From GOF [...] I could conclude from above, there should be only one LockManager for FBN application. One and only one central place where all clients can lock their records.
Ah, but is that true?
It isn't. There is no fundamental reason why an application (not FBN, obviously -- but remember that the database code is reusable!) cannot have more than one table. In fact, there are many, many reasons to expect applications to have more than one. Heck, even the FBN system will use multiple tables, even though the little bit that you are doing in the assignment uses only one of them.
Examine your examples from GoF again. They are the kind of fundamental reasons I talked about. If multiple print spoolers would exist, prioritisation and queuing would go haywire; the singleton pattern expresses an important constraint of the very concept of the printer spool. Etcetera. The nature of the GoF examples is markedly different from the single table in FBN. That the assignment uses one table is sheer coincidence; it could just as easily be two or three or a hundred.
Now there is a fundamental constraint in this system: there should be exactly one lock manager per table (i.e. per Data instance). If you'd encapsulate that "per-table singleton" pattern in your design, that would be entirely justified.
Test [the unlock() method] with one client holding 23 recordes, worked fine, Could you explain this in more detail please.
Your unlock() method tests that the map contains the given record lock, and it tests that the lock map contains some lock owned by the client. It does not, however, test that the given record lock is actually owned by that client. This is a bug that would allow a client to unlock a record lock held by another client, thereby violating the unlock() javadoc.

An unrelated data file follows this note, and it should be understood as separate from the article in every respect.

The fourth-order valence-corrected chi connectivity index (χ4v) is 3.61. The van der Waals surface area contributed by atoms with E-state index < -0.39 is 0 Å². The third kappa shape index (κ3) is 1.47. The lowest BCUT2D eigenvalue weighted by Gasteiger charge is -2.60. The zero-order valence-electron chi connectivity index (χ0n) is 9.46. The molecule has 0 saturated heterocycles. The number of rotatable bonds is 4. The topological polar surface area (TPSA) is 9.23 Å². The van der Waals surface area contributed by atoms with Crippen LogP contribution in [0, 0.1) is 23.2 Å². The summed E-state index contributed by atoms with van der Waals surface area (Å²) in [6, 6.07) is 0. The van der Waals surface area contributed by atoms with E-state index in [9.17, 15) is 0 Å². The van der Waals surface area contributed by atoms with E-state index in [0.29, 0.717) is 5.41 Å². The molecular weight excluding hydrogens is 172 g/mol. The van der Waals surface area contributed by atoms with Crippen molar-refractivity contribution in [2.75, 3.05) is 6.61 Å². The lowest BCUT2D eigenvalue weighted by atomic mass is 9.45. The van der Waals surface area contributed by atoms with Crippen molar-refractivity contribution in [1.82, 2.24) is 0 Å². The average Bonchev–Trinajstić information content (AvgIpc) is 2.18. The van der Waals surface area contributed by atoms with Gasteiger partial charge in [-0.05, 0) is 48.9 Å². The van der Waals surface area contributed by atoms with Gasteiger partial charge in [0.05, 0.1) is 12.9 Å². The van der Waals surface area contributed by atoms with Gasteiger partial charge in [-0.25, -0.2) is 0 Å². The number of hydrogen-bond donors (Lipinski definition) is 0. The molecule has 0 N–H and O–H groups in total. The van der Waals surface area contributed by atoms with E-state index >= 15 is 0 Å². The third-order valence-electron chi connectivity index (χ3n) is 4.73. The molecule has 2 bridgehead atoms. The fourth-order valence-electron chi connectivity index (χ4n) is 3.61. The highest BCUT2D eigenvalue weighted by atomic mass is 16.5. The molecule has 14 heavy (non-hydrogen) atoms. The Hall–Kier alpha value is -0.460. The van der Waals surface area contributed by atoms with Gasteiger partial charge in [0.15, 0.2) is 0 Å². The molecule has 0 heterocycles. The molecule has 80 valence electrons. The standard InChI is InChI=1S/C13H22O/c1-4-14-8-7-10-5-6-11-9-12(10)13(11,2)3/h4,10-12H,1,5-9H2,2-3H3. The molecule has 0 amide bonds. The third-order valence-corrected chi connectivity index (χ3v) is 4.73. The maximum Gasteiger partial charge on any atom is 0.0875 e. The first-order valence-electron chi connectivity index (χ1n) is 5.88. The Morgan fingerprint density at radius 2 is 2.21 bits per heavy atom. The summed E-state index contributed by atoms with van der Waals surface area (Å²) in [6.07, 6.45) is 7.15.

guess I did handle Database lock in lock() method by doing [...]
All your code does is ensure that no new locks are granted while a database lock is held. A lock(-1) call will actually return successfully even if there are still record locks held by other clients; surely that is wrong. Beware of potential deadlock issues when implementing this. Depending on your interpretation of the database lock requirement you may also want to implement unlock() functionality.
- Peter
[ December 26, 2002: Message edited by: Peter den Haan ]
Jawad Kakar
Ranch Hand

Joined: Oct 06, 2002
Posts: 82
Peter,
Thank you for your reply,

Moreover I test lock/unlock creating 500 threads in batch of 10 using the following test program and it seems to me if client 5 locks record 10, then only client 5 unlocks record 10 before any other client try to lock records 10.
I guess I am missing something could you please tell me how to change unlock to fix it.
Test program

Thank you
Jawad
[ December 26, 2002: Message edited by: Jawad Kakar ]
Peter den Haan
author
Ranch Hand

Joined: Apr 20, 2000
Posts: 3252
If client1 locks record 5, and client2 locks record 7, then client1 can successfully unlock record 7 which it doesn't own. Try it.
The problem is your containsValue() call which tests whether the owner exists anywhere in the lock map. This is not strict enough; you should test whether the particular lock at hand is owned by the client.
- Peter
Jawad Kakar
Ranch Hand

Joined: Oct 06, 2002
Posts: 82
Peter,
The situation that you have mentioned never happened in my test, but I see the problem in code clearly, thank you very much for the help and I have changed the unlock method to

Thank you
Jawad
Peter den Haan
author
Ranch Hand

Joined: Apr 20, 2000
Posts: 3252
That looks fine to me. Glad to be of help.